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The youth for whom thy bosom sighs
Shall oft delight thy conscious eyes ;
And oft his voice, in accents sweet,
Shall friendship's soothing song repeat.
But he for whom my cheek is pale,
For whom my health and spirits fail,
Nought to my eyes can e'er restore,
And I shall hear his voice no more.

Thou in existence still canst find
A charm to captivate thy mind,
To make the morning ray delight,
And gild the gloomy brow of night.
But Nature's charms to me are fled ;
I nought behold but Henry dead :
What can my love of life restore?
I sigh for him who lives no more.

Mrs. OPIE.

Dried be that tear, my gentlest love,

Be husht that struggling sigh ;
Not seasons, day, nor Fate shall prove

More fixt, more true than I.
Husht be that sigh, be dry that tear,
Cease, boding doubt-cease, anxious fcar!

Dost

Dost ask how long my vows shall stay

When all that's new is past?
How long, my Delia ? can I say

How long my life will last?
Dried be that tear, be husht that sigh,
At least I'll love thee till I die.

And does that thought affect thee too,

The thought of Sylvio's death, That he who only breathes for you

Must yield that faithful breath? Husht be that sigh, be dried that tear, Nor let us lose our heaven here!

R. B. SHERIDAN.

Au! tell me not that jealous fear

Betrays a weak suspicious mind; Were I less true, and thou less dear,

I should be blest, and thou be kind.

But while, by giddy fancy led,

In search of joy you wildly rove,
Say, can my mind be free from dread,
When every sense is chain’d by love?

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Yet

Yet soon my anxious fears shall cease;. 7

Since I am doom'd from thee to party That day will give me lasting peace,

For oh! that day will break my heart.

Ir in that breast, so good, so pure,

Compassion ever loved to dwell, Pity the sorrows I endure;

The cause I must not, dare not tell.

The grief that on my quiet preys,

That rends my heart, that checks my tongue, I fear will last me all my days, But feel it will not last me long. *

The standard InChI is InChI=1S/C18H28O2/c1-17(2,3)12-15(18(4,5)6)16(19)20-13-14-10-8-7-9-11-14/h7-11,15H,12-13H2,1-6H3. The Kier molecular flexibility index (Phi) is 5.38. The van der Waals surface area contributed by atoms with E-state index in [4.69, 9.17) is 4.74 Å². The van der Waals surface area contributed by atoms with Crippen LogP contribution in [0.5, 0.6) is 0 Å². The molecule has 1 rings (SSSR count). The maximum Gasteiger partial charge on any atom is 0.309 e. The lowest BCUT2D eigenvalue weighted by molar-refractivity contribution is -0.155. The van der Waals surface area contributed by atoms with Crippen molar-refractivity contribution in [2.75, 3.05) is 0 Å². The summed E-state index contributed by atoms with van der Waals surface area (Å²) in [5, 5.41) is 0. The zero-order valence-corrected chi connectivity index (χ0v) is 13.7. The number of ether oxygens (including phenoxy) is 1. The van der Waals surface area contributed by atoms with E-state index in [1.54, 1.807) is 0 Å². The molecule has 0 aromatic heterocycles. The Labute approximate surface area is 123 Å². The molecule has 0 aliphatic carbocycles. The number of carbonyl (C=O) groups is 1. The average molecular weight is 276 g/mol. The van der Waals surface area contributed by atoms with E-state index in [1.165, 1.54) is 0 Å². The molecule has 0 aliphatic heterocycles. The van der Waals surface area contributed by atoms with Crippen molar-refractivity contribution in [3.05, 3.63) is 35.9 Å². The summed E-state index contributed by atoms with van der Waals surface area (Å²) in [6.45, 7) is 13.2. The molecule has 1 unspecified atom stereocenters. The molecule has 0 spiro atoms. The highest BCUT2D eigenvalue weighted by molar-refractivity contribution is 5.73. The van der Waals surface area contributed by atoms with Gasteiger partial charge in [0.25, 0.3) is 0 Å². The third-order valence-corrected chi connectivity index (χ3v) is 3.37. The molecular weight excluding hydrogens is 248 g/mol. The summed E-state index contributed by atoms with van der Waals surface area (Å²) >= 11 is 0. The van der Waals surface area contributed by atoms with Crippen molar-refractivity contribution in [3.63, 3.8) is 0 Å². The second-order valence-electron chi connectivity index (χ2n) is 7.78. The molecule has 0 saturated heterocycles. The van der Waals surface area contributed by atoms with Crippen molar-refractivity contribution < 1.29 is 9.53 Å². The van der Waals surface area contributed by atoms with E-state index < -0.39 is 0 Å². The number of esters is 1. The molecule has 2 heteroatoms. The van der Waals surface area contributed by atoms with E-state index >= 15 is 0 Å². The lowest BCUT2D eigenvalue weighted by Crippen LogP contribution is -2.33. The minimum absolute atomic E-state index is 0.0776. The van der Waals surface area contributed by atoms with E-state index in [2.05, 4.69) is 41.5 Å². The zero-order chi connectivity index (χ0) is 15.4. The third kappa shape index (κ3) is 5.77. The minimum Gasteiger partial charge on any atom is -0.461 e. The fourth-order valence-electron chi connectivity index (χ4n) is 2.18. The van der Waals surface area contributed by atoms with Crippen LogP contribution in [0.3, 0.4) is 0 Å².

Sir J. Moore.

Too plain, dear youth, these tell-tale eyes

My heart your own declare ; But for heaven's sake let it suffice

You reign triumphant there!

* From the French,

Forbear

Forbear your utmost power to try,

Nor further urge your sway ; Press not for what I must deny,

For fear I should obey.

Could all your arts successful prove,

Would you a maid undo
Whose greatest failing is her love,

And that, her love for you?

Say, would you use that very power

You from her fondness claim, To ruin in one fatal hour

A life of spotless fame?

Resolve not then to do an ill

Because perhaps you may, But rather use your utmost skill

To save me than betray.

Be you yourself my virtue's guard,

Defend and not pursue,
Since 'tis a task for me too hard

To strive with love and you.

SOAME JENYNS.

3

By my sighs you may discover

What soft wishes touch my heart'; Eyes can speak, and tell the lover

What the tongue must not impart.

Blushing shame forbids revealing

Thoughts your breast may disapprove; But 'tis hard, and past concealing,

When we truly, fondly love.

Strephon, when you see me fly

Let not this your fear create :
Maids may be as often shy

Out of love as out of hate :
When from you I fly away,
It is because I dare not stay.

Did I out of hatred run,

Less you'd be my pain and care; But the youth I love, to shun,

Who can such a trial bear? Who that such a swain did see, Who could love and fly like me?

Cruel

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